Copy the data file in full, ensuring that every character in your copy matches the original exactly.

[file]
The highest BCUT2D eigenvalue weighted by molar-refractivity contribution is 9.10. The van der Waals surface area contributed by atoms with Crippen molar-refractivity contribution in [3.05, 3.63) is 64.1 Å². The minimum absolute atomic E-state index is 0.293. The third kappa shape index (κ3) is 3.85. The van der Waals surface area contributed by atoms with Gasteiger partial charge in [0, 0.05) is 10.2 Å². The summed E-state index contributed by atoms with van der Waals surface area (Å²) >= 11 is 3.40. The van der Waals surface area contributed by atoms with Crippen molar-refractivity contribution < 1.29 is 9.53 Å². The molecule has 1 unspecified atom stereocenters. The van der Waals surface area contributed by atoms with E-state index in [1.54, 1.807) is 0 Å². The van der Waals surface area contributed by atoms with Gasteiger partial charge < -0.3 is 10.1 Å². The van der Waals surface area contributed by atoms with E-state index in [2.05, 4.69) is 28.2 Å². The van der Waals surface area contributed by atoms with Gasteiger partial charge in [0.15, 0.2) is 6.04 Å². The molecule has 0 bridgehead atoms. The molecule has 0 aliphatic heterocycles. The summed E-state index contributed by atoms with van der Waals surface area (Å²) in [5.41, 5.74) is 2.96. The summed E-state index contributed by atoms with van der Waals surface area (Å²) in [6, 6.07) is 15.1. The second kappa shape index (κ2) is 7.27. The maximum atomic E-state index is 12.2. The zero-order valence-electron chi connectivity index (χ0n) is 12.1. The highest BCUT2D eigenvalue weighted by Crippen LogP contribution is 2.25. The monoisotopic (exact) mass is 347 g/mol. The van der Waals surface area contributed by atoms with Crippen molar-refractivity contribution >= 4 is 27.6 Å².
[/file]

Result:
The highest BCUT2D eigenvalue weighted by molar-refractivity contribution is 9.10. The van der Waals surface area contributed by atoms with Crippen molar-refractivity contribution in [3.05, 3.63) is 64.1 Å². The minimum absolute atomic E-state index is 0.293. The third kappa shape index (κ3) is 3.85. The van der Waals surface area contributed by atoms with Gasteiger partial charge in [0, 0.05) is 10.2 Å². The summed E-state index contributed by atoms with van der Waals surface area (Å²) >= 11 is 3.40. The van der Waals surface area contributed by atoms with Crippen molar-refractivity contribution < 1.29 is 9.53 Å². The molecule has 1 unspecified atom stereocenters. The van der Waals surface area contributed by atoms with E-state index in [1.54, 1.807) is 0 Å². The van der Waals surface area contributed by atoms with Gasteiger partial charge < -0.3 is 10.1 Å². The van der Waals surface area contributed by atoms with E-state index in [2.05, 4.69) is 28.2 Å². The van der Waals surface area contributed by atoms with Gasteiger partial charge in [0.15, 0.2) is 6.04 Å². The molecule has 0 bridgehead atoms. The molecule has 0 aliphatic heterocycles. The summed E-state index contributed by atoms with van der Waals surface area (Å²) in [5.41, 5.74) is 2.96. The summed E-state index contributed by atoms with van der Waals surface area (Å²) in [6, 6.07) is 15.1. The second kappa shape index (κ2) is 7.27. The maximum atomic E-state index is 12.2. The zero-order valence-electron chi connectivity index (χ0n) is 12.1. The highest BCUT2D eigenvalue weighted by Crippen LogP contribution is 2.25. The monoisotopic (exact) mass is 347 g/mol. The van der Waals surface area contributed by atoms with Crippen molar-refractivity contribution >= 4 is 27.6 Å².